India should continue with its proven mantra of ‘face mask, hand wash, and social distancing’. Relentless public messaging should continue on these measures. It should maintain border controls as per emerging data on new strains. It should continue with its surveillance system to spot reinfections, emerging spikes or even slowing of declining case rates. Existing and emerging vaccines should be continuously tested against new strains for their efficacy. Efforts should continue on developing novel antiviral drugs says Dr Krishna Reddy Nallamalla, President, InOrder & Regional Director (South Asia), ACCESS Health International


In addition to the above, India should focus on strengthening its weak health systems. Recent economic survey makes a strong case for increased public health spending to not only reduce impoverishing and catastrophic out of pocket health expenses but also to improve economic productivity. Focus on existing health issues should not be diluted. India should also leverage its strength in pharma and vaccine capacity to help people across the world. Covid pandemic has thrust reluctant health systems into the rapidly changing world of digital and molecular technologies. Healthcare may accelerate towards genomic based precision medicine. India has an opportunity to prepare itself for the future of personalized health care. Two of the major policy reforms – National Digital Health Mission (NDHM) and National Science, Technology and Innovation (NSTI) Policy - announced during the pandemic are apt to make this possible.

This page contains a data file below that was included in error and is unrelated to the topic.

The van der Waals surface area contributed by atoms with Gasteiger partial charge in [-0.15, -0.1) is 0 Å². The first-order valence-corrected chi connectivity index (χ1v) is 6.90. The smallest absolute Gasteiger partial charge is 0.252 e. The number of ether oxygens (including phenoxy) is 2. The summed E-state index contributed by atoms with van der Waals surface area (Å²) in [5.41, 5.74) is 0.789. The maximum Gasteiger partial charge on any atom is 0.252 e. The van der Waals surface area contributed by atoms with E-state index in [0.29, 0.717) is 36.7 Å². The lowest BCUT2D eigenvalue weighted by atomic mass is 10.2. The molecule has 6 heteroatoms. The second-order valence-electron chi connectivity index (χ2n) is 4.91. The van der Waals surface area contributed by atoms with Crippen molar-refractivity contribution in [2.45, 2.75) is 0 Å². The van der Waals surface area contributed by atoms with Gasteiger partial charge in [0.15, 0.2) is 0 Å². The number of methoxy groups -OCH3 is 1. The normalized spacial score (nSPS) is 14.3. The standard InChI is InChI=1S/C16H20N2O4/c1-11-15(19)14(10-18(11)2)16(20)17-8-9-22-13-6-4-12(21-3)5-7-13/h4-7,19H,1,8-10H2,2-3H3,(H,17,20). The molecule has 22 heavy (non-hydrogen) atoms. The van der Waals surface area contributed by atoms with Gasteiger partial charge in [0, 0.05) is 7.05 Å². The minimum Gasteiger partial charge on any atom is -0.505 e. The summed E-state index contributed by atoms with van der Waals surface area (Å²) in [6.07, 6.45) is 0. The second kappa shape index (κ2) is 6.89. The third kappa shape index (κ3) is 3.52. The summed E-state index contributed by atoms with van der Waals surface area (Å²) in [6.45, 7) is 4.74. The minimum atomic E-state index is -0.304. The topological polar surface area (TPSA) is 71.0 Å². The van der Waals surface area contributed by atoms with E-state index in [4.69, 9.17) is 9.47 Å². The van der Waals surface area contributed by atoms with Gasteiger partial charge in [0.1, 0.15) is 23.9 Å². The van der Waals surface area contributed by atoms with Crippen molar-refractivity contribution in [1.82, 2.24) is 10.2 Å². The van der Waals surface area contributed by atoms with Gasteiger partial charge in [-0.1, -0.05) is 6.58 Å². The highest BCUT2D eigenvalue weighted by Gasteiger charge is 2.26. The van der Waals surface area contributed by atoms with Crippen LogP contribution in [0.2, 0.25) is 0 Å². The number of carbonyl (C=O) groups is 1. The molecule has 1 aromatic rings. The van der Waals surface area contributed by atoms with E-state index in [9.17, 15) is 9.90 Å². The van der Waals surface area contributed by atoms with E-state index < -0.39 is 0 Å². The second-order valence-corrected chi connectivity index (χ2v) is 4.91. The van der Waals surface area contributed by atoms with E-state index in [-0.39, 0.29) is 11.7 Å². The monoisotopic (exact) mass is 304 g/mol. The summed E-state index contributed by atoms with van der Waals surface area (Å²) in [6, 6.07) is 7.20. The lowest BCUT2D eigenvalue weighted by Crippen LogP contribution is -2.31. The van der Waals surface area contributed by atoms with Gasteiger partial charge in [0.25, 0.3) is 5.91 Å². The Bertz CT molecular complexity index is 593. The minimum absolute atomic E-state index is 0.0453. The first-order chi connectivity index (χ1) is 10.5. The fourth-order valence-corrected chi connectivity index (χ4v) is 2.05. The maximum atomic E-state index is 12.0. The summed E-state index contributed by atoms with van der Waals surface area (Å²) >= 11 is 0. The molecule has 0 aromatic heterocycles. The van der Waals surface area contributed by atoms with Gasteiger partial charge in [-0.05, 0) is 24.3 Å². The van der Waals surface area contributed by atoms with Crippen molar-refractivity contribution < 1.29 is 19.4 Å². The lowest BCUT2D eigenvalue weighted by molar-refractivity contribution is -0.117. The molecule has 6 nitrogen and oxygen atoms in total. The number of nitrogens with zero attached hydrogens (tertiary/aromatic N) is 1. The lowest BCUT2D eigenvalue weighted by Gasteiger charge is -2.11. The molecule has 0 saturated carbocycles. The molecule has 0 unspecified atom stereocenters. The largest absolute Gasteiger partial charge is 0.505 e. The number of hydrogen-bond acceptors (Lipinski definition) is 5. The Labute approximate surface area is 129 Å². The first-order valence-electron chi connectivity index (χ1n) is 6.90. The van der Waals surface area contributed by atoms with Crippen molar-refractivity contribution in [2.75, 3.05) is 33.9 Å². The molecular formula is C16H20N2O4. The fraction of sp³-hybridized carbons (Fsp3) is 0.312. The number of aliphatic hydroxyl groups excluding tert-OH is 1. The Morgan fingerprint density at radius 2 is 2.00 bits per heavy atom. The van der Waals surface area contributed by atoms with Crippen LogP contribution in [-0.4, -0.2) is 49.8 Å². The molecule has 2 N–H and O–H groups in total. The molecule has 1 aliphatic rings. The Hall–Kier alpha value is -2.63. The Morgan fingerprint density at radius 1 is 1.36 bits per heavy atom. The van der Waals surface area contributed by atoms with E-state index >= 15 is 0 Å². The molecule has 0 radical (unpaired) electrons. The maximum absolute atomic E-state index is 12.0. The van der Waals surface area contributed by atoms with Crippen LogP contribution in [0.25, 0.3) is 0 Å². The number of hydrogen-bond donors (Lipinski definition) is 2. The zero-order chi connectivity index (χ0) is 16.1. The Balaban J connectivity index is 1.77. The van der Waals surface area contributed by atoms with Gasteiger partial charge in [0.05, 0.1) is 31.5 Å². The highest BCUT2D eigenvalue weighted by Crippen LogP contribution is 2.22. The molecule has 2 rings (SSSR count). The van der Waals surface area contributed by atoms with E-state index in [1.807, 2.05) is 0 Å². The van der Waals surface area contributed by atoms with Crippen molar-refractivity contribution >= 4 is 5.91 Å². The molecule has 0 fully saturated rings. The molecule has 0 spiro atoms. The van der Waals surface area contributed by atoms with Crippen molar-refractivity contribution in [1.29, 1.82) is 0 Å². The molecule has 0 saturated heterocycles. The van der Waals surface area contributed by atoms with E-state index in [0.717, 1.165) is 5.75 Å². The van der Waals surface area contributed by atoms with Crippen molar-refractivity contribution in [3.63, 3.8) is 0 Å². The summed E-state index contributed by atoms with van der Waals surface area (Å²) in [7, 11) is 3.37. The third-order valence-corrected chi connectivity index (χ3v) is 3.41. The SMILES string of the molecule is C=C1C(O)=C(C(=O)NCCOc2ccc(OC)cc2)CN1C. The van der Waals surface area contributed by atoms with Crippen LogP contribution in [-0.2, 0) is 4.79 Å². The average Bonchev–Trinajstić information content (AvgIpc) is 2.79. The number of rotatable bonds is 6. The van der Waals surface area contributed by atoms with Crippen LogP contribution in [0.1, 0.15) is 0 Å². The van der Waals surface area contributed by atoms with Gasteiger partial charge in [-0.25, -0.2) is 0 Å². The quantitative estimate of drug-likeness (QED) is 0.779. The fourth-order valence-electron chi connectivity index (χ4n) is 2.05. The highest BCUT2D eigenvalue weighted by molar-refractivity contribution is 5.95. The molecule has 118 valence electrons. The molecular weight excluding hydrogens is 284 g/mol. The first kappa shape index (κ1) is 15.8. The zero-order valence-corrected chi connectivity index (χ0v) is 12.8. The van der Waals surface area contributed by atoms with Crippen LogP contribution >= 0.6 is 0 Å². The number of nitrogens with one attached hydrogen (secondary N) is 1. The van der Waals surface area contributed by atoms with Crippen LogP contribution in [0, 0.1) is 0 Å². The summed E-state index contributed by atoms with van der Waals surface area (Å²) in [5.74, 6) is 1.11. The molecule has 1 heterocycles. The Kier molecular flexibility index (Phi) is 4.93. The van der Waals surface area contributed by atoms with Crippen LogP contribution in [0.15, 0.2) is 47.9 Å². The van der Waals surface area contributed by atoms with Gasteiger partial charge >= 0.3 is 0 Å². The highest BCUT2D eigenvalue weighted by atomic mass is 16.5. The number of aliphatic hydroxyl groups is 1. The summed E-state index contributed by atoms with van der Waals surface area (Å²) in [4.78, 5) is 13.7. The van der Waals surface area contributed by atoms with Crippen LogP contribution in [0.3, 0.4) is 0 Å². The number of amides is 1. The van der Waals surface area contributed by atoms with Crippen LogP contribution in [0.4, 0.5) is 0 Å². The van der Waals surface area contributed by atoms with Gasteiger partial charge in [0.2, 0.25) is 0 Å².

Post-Covid world will go through a massive geo-political, economic, technological and social change just as the change the world witnessed after two world wars. India has an opportunity to regain its rightful place in global affairs. Great leaders see opportunity in every crisis where others falter!